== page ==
Daydreaming my way, part two

DSC_0221The funny thing about daydreaming is that when you have time to do it, to really let go and lose yourself in some magical forest of discovery, somehow the paths into the forest lead to dead-ends. It is when daydreaming diverts from something that really must be done that the paths open to a mystical tour and you never know where you will end up. Those  commas in the text you are trying so hard to edit become tadpoles swimming in the bucket that you once put them in after fishing them from a canal. The canal becomes a lake, there are boats on it. There are boats too off the Maltese islands where the sun is shining and you are lying on a deck, glass of champagne in your hand. Bubbles rise in the glass and you remember the Bermuda triangle where ships sink because of bubbles rising in the water  and lots of tiny bubbles decrease buoyancy. But that doesn’t explain  planes falling out of the sky or does it? So you just have to look up wiki and on the way you find an article on the universe and download some pictures from the Hubble because they are so beautiful and relaxing, and evocative of something but what? Hey this one reminds you of jellyfish, stained glass colours in indigo oceans and what was that tune about indigo skies, and suddenly it is lunchtime and where has the morning gone?

Daydreaming is about your inner stream of consciousness where your mind of its own accord wanders from thought to thought, memory to memory making connections and associations that allow us to see things in novel ways. Daydreaming underpins creativity but is not in itself productive. Creative people are those who are able to harness their daydreaming, and steer it towards a tangible outcome, or snatch ideas in passing like forest fruits from the meandering pathways of fertile imagination. Creative people follow roaming thoughts to see where they lead but creativity comes not so much by accident as by design. Invention results from creative and experimental thinking. If rising bubbles sink ships, what happens in the air that sinks planes? If I change the character in my story from a girl to a boy would he think differently? Will my house be warmer if I grow a garden on my roof? How will smoked fish taste if I eat it with my fruit salad (the canteen had run out of plates, and yes it was delicious). Was salty caramel a lucky accident, and did that blogger who enjoyed cheese sauce on his apple pie discover it by design or error?

The difference between daydreaming your way passively through life and being productively creative is knowing when to let your thoughts wander, and when to switch off the dreaming channel and focus on the task at hand. Creative people are dreamers, true, but creative people are also task oriented, motivated to get things done and see the results of their creativity. Creative people are able to balance their dreaming with focused activity, harness ideas from their dreams and make something of them. I wonder why these lessons are so hard to learn. There I go again, off at another tangent.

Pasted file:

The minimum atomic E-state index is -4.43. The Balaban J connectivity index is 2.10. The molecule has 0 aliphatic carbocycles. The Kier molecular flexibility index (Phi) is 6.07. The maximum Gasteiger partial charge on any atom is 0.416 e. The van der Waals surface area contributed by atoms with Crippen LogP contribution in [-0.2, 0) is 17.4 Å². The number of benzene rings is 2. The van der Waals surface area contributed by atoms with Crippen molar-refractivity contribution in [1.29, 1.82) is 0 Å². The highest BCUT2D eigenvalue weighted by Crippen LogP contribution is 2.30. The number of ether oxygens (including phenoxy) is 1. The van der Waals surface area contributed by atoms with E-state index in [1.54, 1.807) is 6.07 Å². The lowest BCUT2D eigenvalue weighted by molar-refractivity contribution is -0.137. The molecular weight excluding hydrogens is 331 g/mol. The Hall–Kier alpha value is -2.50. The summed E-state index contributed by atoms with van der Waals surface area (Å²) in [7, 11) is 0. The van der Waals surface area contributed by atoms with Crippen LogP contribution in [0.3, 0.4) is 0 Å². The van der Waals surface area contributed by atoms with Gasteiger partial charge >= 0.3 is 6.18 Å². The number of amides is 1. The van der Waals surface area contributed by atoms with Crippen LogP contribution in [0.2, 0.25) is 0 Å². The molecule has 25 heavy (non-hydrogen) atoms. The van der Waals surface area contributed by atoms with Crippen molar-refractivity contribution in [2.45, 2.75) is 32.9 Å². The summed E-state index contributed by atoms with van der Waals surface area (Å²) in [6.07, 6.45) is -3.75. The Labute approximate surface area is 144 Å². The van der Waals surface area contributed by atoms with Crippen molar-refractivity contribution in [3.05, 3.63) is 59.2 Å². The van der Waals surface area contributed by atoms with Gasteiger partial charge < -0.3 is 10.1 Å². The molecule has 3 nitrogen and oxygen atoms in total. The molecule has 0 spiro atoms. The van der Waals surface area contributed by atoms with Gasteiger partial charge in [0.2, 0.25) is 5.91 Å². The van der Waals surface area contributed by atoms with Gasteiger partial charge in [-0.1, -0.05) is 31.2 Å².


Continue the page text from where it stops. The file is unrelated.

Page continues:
DSCN1869This month has not been very dreamy for me as you can probably see from the lack of new posts. This has been a month of focused, task oriented activity. Reporting, marking, processing, form-filling, and  solving everyone else’s problems. Daydreaming does not pay the mortgage. Not Yet. 

Daydreaming my way into 2015

t5-720x512I have always been a dreamer. Mind like a butterfly my mother used to say. Flitting from one thing to another. Asking seemingly random questions – in the midst of arithmetic – why do tadpoles become frogs? Why did I ask at that precise point? Perhaps because the commas between the integers looked like tadpoles, and the next lesson, my favourite, would be about nature.

And so I have spent my life thinking about the next thing, or the last thing, or things that connect with other things but not about this thing that I should be concentrating on at this moment in time. My teacher was not happy with the daydreaming. She is depressed, she wrote on my report one year. So everyone tried to make me focus, keep my mind on the task, keep eating until my dinner was finished, keep on with the homework. Eventually and thankfully they gave up. Daydreaming makes life so much more colourful, but I have always tried to switch it off  when I find myself squandering away my time, or forget what it is I am supposed to be doing, or what our conversation is about.

It was during a guilty moment, when I was not doing what I was supposed to be doing, that Scott Barry Kaufman’s (2011) article snared me and pulled me back into focus. His research found that daydreamers are more creative, and able to keep nightdreaming running while at the same time concentrating [of a fashion] on various tasks. People with this ability are less able to resist distraction, but are able to keep their internal stream of consciousness (dreaming state) running whilst doing relatively complex things. This enables them to make connections between objects, processes, thoughts and tasks that would not be possible if the dreaming state was completely switched off. Creativity therefore seems to rely on the brain’s internal dialogue making connections between normally unrelated things in novel and interesting ways. So the next time you catch me daydreaming, please don’t distract me, I am mentally composing my next masterpiece. If only it could find its way onto a page.